Guest post written for Eduspire by Theresa Bartholomew, modern librarian, tech enthusiast, and level 2 Google Certified Educator. Many of today’s librarians are integral to school technology initiatives, responsible for co-teaching, curriculum development, administration, vetting new resources and tools, and more. In Part I of this two-part post, Theresa shares what an average day looks like for her at Warrior Run Middle School in Turbotville, PA.
If you step foot in the Warrior Run Middle School library, watch where you step or you might get run over by a robot! We don’t shush students, we give them a purpose. Some students are getting books, some are doing homework on the Chromebooks, some are collaborating on projects for clubs and others are making screencasts. In our space, we provide authentic learning opportunities, so there’s a quiet buzz as students work toward their goals.
In a middle school that currently encompasses 4th through 8th grade, we focus on exposure to a variety of resources so that each student can tinker and explore. Once they know what sparks their interest, they choose that as a focus, using questions to direct their deep dives into new ideas.
Speaking of deep dives, here are some highlights from our library:
In order to help me show how to use a new resource, I use my tech sharks to become tech-sperts. My student group of tech leaders are key to rolling out resources and tutorials to teachers and students. They also help with troubleshooting issues. They are in teams and I give each team a project, such as learn about the Raspberry Pi, how to use it, then prepare some information for other students to share out. They love it, since it means they get to explore and learn how to use the resource. I had some trouble tearing them away from their task, though, when I let them use codecademy.com to learn basic coding skills.
Jumping on the maker wave, I have created a small makerspace in the library. My tech sharks have helped with putting a system in place for this as well. It includes K’nex, Stikbots, Sphero robots, Keva Planks, LittleBits, and Snap Circuits.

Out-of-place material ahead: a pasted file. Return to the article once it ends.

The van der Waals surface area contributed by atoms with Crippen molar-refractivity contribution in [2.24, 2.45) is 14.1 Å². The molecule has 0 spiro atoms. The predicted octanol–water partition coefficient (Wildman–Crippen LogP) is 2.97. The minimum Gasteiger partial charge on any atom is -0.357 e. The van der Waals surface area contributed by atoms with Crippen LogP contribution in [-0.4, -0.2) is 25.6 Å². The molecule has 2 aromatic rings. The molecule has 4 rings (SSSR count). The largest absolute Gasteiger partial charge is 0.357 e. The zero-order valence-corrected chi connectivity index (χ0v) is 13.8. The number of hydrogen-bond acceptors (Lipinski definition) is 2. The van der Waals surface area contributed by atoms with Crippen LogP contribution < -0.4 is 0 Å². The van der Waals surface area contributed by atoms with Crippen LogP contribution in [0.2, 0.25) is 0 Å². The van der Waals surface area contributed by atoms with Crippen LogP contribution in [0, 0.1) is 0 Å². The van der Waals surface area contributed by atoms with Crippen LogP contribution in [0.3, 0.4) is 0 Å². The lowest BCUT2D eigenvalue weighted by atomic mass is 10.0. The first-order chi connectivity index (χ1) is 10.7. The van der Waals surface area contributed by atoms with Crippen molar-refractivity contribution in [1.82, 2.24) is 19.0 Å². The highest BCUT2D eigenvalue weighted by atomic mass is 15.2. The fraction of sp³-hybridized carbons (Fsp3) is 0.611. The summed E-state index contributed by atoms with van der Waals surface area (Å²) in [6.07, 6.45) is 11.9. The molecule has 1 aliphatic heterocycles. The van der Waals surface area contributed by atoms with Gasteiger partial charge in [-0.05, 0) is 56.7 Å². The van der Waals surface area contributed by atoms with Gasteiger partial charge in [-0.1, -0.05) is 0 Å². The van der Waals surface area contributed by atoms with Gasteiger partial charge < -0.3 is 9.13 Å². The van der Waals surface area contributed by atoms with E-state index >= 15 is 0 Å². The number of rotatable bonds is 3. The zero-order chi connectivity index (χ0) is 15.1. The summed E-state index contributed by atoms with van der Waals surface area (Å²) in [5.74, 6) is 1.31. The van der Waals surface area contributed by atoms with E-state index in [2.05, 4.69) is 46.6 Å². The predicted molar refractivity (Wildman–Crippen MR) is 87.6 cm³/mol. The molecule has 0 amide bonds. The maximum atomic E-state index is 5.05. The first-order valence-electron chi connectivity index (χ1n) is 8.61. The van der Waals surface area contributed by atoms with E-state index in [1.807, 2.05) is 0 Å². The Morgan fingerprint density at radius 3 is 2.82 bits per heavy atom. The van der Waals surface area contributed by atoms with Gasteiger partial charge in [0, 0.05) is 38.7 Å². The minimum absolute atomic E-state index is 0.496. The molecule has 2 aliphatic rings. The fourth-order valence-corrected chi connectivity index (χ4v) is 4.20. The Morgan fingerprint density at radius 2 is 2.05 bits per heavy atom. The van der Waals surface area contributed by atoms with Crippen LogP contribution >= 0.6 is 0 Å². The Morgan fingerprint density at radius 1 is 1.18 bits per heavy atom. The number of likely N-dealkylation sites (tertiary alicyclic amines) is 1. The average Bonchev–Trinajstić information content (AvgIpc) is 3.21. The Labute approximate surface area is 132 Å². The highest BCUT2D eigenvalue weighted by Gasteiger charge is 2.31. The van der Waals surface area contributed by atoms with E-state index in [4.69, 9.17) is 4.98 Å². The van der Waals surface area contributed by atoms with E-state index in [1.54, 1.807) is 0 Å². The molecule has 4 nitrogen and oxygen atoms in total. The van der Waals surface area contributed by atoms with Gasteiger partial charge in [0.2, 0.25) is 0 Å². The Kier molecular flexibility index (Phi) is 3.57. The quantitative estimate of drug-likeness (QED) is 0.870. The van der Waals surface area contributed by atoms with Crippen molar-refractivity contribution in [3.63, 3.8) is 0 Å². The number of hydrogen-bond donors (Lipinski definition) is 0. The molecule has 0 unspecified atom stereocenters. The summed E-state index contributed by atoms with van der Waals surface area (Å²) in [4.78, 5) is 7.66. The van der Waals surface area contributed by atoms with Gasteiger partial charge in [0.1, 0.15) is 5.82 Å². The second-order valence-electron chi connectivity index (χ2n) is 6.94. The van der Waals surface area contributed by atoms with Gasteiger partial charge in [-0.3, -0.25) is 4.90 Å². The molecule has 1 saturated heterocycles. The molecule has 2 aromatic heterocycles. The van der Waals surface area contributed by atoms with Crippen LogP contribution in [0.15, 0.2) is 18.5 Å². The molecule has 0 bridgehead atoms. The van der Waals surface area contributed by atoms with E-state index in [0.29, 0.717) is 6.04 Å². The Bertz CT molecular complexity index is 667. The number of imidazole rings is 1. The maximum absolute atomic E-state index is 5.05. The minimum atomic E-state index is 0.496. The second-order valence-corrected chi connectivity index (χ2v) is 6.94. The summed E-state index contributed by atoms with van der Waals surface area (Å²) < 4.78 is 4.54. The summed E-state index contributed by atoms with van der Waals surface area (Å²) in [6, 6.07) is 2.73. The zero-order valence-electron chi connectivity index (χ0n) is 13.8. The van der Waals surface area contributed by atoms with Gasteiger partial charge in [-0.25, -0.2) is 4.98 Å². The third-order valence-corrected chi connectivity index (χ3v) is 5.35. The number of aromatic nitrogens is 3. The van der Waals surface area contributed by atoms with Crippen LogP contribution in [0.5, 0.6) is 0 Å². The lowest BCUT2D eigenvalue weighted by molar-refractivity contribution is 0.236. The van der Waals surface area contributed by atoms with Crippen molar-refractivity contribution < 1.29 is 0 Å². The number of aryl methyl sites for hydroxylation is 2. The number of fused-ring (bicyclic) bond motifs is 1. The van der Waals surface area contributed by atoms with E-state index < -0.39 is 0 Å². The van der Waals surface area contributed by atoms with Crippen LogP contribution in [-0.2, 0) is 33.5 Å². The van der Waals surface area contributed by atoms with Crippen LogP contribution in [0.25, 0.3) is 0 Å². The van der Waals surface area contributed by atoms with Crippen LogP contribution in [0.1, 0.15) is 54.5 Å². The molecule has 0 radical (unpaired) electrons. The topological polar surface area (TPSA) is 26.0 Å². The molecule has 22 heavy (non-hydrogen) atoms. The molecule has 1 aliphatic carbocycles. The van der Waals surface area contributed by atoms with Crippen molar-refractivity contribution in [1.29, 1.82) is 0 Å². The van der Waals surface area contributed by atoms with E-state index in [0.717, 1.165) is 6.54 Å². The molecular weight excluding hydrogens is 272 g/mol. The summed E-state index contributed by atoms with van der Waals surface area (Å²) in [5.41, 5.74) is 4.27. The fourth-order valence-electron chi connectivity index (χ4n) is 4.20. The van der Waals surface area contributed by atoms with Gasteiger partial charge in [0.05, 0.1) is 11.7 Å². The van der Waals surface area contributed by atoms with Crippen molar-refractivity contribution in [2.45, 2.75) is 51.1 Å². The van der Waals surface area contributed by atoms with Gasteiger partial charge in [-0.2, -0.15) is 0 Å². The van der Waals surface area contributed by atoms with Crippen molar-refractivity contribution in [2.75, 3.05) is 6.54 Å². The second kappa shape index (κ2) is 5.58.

This space has been very popular with students, with the most exciting development being students combining these resources in a makerspace smash up of ideas, using the K’nex to make a chariot for the Sphero that they drive into a wall of Keva Planks. I love to see their innovation.
In May 2015, I won a classroom innovation grant to buy 12 sphero SPRK+ robots for the makerspace. These Spheros have been essential to introducing older elementary students to beginning coding skills and applications. Challenges such as coding the sphero to move along a predetermined line have allowed students to think critically about the different elements necessary to complete such a task.
When the task becomes too much, they enjoy taking a mental break and making it zoom around while the sounds play.
With the support of the other modern librarian members of the Pennsylvania School Library Association (PSLA), I have learned about a variety of resources. These include the PA eBook Consortium, tips and tricks for the best makerspace, integrating technology in classes, project-based learning, and how to start conversations with your administration. Being a member of the listserv is a must for any PA school librarian.
Beyond finding necessary quality resources for students is doing the same for our teachers. My building teachers depend on me to bring them the best resources in instruction and educational technology. By attending the PSLA conference and PETE&C (Pennsylvania Educational Technology Expo and Convention), I am able to learn about the best resources for our district and share them in meaningful ways with our teachers. This includes sharing via blog, Twitter, faculty meetings, in-service trainings, individually, and at team meetings. Every teacher’s preferences are different, so I try to be as flexible as possible to meet their needs, just as a teacher does with their students. No tool is right for every teacher, either, so they depend on me to give them ideas and options, as well as plans for implementation.
An important part of implementing technology in the classroom is “testing the tech.” For example, if a teacher tests a website on their laptop with their Google account, the results can be drastically different when the student signs into a Chromebook with their student Google account.
Other than the difference in the capabilities of the devices, it’s also worth noting that the capabilities of the Google accounts will be different as well because the teacher accounts have more permissions than a student account, which is highly restricted in order to comply with CIPA and COPPA guidelines.
No day in the library is ever the same, which is one of the best parts. We are continually growing and changing and learning, which is why teachers usually become educators in the first place — to continue their lifelong learning! I love being able to learn side-by-side with my fellow teachers and students, which is just another piece of the job.
Read more about how I facilitate learning during a day in the life of a modern librarian in the upcoming part II post!
*All images used with parental permission